Healthcare supply chain professionals will gather in San Diego for the upcoming AHRMM19 Conference and Exhibition (July 28–31, 2019). Lumere, Inc.’s Chief Medical Officer, John Cherf, MD, MPH, MBA, will lead a panel of clinical and supply chain leaders during the “How to Prepare Physicians for Supply Chain Leadership” Learning Lab session and the company will debut new functionality in its solution, providing supply chain leaders with greater insight into how to better manage clinical supply spend.
Recently recognized by Healthcare Purchasing News as a P.U.R.E. (Physicians Understanding, Respecting and Engaging Supply Chain Professionals) award recipient, Dr. Cherf will draw from the panelists’ collective experience with creating highly successful relationships between new physician leaders and supply chain teams. Attendees will receive a best practices guide compiled by the panel. Join the discussion on Tuesday, July 30 at 1:00–2:00 pm PT in Room 1AB at the San Diego Conference Center.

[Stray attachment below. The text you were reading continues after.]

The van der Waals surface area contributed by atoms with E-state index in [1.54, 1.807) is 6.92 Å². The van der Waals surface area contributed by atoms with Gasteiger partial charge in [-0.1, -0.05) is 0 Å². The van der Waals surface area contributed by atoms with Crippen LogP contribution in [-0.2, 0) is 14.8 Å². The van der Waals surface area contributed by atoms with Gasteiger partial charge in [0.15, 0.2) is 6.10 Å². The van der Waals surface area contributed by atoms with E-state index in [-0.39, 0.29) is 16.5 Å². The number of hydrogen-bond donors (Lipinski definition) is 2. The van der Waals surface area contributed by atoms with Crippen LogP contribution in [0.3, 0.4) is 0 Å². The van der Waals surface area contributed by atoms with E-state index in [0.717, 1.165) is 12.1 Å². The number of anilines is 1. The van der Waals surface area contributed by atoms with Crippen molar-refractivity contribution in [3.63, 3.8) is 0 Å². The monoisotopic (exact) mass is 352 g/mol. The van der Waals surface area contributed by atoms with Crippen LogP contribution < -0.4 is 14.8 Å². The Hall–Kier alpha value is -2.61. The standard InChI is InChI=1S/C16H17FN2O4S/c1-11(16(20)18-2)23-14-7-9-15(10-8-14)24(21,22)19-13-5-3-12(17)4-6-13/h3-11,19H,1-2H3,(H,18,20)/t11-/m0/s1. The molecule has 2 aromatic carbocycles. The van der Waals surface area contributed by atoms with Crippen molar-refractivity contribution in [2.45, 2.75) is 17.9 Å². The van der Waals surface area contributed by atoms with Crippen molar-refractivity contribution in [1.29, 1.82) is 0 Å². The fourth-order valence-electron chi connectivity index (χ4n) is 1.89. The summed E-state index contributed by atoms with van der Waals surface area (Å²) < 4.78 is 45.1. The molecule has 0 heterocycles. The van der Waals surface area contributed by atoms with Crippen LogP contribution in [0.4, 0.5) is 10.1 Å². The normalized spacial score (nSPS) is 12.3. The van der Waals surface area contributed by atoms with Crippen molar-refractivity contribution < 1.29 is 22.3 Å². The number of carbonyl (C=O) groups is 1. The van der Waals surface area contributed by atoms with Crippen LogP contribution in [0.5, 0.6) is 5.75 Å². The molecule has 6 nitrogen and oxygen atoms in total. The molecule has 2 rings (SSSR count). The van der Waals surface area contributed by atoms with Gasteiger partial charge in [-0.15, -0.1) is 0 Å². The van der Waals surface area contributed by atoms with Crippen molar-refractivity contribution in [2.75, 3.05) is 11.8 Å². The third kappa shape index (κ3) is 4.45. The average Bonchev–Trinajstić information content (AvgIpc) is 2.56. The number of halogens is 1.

Select panelists will join Lumere’s team of registered nurses, physicians and supply chain experts in Booth 301 during exhibit hours on July 29–30. The team will offer a hands-on demonstration of Lumere’s full software suite, including a preview of enhancements to its Category Optimization solution. This new functionality enables supply chain teams to better track strategic sourcing initiative performance; map that performance against projected clinical and financial outcomes; more accurately forecast spend over time; and ensure compliance of planned initiatives across the system.
“Many healthcare organizations face clinical spend savings targets of 3% or more and depend upon strategic sourcing initiatives to hit that goal. However, it’s common for organizations to realize far too late that the actual cost savings have missed the mark,” said Bonnie Lai, vice president, Product Management, Lumere. “This leaves administrators seeking alternate ways to manage cost, which can result in labor and wage reduction. Lumere provides the on-demand transparency needed to avoid these alternate measures.”